Botanical name: Camillia sinensis
Common name: Tea leaf
Literal name translation: tea leaf
Family: Theaceae, tea family
Part used in Chinese medicine: leaf
Major Chinese medicine actions:
Clears heat, drains dampness downward
Photo Credits: (top to bottom)
Photo 1: Camillia sinensis; 06/2008; author C. Micleu; permission Jade Institute
Photo 2: Camillia sinensis; 08/2008; suthor C. Micleu; permission Jade Institute
Photo 3: Camellia sinesis, Hangzhou (Zhejiang, China), Longjing (Dragon Well Tea); 11/2007; author Kuebi; permission under GFDL
The leaves of Camellia sinensis are well known as to tea drinkers, but the plant is rarely cultivated ornamentally as the flowers are quite small and inconspicuous. There is some disagreement as to the origin of the plant but it appears to be from the region extending from Assam to Yunnan. The Chinese were the first to use and cultivate the leaf though drinking tea was not widespread among all classes of people until the 6th or 7th centuries. The leaves are listed in the Jiuhuang Bencao as a food for times of famine.
Tea was first introduced to the West from Fujian where the word tea was pronounced “tay”. From this, “tea” became the name adopted in English and several other European languages.
The tea plant grows only in warm climates where the temperatures do not fall below 40 degrees F, and is hardy in USDA zones 7 to 9. The plant can be grown as a shrub or tree, reaching heights of 3-17 feet and having glossy evergreen leaves. It is usually kept below 2 feet high by pruning, in order to make harvesting the leaves easier. Scented 2-inch white blooms with large yellow stamens appear in late summer and early fall.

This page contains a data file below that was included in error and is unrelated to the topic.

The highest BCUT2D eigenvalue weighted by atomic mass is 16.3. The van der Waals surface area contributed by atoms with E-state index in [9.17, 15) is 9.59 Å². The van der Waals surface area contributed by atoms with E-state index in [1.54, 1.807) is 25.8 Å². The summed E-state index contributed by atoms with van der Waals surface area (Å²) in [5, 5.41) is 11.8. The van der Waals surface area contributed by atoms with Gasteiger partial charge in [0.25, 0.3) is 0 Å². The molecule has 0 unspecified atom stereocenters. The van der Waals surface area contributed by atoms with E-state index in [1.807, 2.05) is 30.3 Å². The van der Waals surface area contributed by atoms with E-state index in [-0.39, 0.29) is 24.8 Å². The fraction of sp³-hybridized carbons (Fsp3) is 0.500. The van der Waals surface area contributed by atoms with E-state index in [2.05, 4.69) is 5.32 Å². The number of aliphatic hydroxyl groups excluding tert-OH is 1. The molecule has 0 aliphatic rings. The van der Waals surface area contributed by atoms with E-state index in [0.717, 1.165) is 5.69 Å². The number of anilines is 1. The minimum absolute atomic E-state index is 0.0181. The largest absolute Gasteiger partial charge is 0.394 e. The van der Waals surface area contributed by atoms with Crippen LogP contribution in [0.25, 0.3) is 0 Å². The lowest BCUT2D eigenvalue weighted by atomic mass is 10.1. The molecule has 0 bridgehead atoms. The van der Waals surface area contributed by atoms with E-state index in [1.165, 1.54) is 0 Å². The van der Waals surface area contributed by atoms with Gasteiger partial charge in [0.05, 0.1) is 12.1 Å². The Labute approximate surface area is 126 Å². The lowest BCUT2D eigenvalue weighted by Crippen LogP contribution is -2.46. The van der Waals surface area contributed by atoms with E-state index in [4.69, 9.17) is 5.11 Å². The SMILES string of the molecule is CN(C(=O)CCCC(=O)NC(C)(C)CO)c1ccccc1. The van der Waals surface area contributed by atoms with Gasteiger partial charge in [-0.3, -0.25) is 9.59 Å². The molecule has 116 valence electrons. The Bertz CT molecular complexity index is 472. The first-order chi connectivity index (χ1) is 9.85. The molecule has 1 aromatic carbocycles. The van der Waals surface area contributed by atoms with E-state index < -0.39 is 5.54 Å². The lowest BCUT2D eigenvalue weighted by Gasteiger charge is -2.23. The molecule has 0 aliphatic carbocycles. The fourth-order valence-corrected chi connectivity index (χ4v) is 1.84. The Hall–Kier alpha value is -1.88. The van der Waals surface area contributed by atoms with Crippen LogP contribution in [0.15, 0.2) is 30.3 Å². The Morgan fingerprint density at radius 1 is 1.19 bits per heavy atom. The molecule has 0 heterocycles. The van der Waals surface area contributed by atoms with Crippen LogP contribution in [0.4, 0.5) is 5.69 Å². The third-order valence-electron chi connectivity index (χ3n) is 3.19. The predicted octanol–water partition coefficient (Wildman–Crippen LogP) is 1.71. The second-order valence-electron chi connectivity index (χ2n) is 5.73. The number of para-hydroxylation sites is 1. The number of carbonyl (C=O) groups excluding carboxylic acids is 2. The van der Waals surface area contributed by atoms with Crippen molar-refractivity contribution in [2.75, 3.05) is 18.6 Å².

Growing and Propagation
The plant does best grown in full sun to partial shade, in soil that is consistently moist and rich in organic matter, with good drainage. The soil should not be allowed to dry out. Propagation is by seeds that are soaked in warm water for 24 hours prior to planting so that the outer casing can be removed. Germination takes 1-3 months at temperatures of 71-75 degrees F.
Harvesting and Preparation
Young shoots and leaves are harvested every 5 days, then left to air dry for 4-18 hours. For Chinese green tea, the leaves are steamed or heated then rolled and dried.